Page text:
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This Robot Is Eager To Be Your Loyal Servant

Inspired by Iron Man’s digital butler, the Cubic makes your life easier by knowing everything about you.

We’re getting closer to having robot assistants that can truly do our bidding.

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Cubic, a new AI device, can tell you what to wear in the morning, read you emails in the car, turn on the lights before you get home, and order delivery–all by integrating with every imaginable wearable tech, mobile app, and Internet-connected device. It can also have a real conversation with you and even tell you jokes.

The device took inspiration from Iron Man’s digital butler, J.A.R.V.I.S.

“J.A.R.V.I.S. is proactive and has charisma,” says Cubic CEO Yuriy Burov. “J.A.R.V.I.S. is also omnipresent and a loyal digital servant. These characteristics of a true friend, who will remain loyal and helpful, led us to creation of Cubic.”

Here it is in action, in a short conversation:

At home, the robot lives in a small cube that can have a conversation from up to 25 feet away. As you cook, you can ask it to look up recipes, tell how many calories you burned via FitBit, or have it order extra ingredients. It can also adjust the lighting and temperature, lock the doors, put on some music, and text a friend, without you ever having to push a button or fiddle with an app on your phone.

The system also comes with a portable gadget that clips on to clothing, so it can keep working while you’re away from home–tweeting while you walk somewhere, reminding you where you parked your car, and turning on the heat before you get home.

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It’s similar to Amazon’s new Echo device, which also uses voice recognition to answer questions about the weather or news or play music. But because it comes with a portable version, it also might be useful outside of the house. And the biggest difference, the designers say, is that Cubic has a personality.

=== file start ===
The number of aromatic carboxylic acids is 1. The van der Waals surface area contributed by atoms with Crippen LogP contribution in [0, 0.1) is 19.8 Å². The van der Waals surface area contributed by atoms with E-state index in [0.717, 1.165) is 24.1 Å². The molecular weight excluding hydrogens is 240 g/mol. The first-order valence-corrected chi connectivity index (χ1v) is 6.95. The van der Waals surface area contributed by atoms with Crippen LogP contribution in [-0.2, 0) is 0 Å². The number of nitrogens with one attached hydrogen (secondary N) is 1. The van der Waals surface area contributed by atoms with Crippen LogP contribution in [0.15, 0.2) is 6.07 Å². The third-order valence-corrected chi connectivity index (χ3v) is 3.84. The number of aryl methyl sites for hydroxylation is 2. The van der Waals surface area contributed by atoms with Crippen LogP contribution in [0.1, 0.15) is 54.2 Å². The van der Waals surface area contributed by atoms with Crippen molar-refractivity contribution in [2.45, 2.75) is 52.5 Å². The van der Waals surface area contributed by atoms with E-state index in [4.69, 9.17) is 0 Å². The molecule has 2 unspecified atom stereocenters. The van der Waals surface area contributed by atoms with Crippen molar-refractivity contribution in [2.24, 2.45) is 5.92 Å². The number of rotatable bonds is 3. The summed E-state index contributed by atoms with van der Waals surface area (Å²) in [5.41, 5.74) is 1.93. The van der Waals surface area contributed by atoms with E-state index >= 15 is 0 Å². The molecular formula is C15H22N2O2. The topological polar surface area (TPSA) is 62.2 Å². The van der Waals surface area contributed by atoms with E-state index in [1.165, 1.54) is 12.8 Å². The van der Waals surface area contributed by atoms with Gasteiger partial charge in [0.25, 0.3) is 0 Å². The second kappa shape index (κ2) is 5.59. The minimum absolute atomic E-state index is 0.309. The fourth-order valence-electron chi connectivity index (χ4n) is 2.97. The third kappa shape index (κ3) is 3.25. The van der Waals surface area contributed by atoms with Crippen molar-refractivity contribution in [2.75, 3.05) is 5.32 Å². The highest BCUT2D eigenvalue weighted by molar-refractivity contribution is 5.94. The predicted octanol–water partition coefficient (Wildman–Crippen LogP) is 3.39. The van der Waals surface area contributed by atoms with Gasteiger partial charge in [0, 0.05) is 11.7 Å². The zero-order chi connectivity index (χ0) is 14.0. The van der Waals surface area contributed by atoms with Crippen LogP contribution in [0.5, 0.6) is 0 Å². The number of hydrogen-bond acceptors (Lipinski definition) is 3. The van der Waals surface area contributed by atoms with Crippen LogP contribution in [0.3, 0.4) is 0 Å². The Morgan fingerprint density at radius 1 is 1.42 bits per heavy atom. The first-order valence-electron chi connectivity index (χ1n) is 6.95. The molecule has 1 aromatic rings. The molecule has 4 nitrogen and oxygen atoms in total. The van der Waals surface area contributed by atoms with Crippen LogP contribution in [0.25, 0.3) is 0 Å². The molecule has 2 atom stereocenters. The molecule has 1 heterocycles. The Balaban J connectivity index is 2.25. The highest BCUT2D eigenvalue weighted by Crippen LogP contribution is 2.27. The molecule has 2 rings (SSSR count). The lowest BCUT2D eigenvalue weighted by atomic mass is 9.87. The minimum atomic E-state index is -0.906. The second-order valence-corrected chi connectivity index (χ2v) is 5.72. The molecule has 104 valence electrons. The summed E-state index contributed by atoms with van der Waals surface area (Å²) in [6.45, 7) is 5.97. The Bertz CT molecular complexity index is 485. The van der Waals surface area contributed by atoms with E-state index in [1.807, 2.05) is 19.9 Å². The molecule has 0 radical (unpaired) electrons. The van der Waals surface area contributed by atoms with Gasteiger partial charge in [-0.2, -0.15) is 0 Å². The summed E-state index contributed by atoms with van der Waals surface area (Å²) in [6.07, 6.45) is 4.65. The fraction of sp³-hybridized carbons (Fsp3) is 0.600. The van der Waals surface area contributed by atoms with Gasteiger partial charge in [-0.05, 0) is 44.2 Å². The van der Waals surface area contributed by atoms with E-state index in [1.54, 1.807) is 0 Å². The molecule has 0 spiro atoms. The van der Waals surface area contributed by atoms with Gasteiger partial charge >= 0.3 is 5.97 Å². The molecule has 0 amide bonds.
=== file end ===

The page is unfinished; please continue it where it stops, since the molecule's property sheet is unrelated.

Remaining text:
“We pay close attention to the digital assistant’s personality, its structure and preferences,” Burov says. “The end user should feel like he is interacting with a real person and not a device. … Our vision is the introduction and utilization of a superior interface that is as natural as a conversation with a friend.”

The developers have tried to make the conversation as natural as possible. Cubic remembers what you talked about the day before, can handle multiple topics at the same time, and even starts conversations on its own.

It’s a little like a more advanced version of Siri, but it isn’t married to Apple’s iOS. Cubic uses an open API, so it can integrate with devices or services using any platform. It can also work even if devices aren’t smart–the system comes with two radio transmitters that can attach to devices to wirelessly control them.

After three years of development, the team behind Cubic has a working prototype. They’re currently raising funds on Indiegogo, and plan to begin manufacturing the devices for release next fall.

Ultimately, the startup wants to make it easier to use of the technology we already have.

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“Cubic can serve as a unifying link between man and his various technologies,” Burov says. “In the future, the way we see it, we won’t have to rely on numerous apps and gadgets to operate home appliances, or order food via app on a phone or online. People will simply ask a digital assistant to take care of it, which will free up time for more interesting and important things.”

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About the author

Adele Peters is a staff writer at Fast Company who focuses on solutions to some of the world's largest problems, from climate change to homelessness. Previously, she worked with GOOD, BioLite, and the Sustainable Products and Solutions program at UC Berkeley, and contributed to the second edition of the bestselling book "Worldchanging: A User's Guide for the 21st Century."

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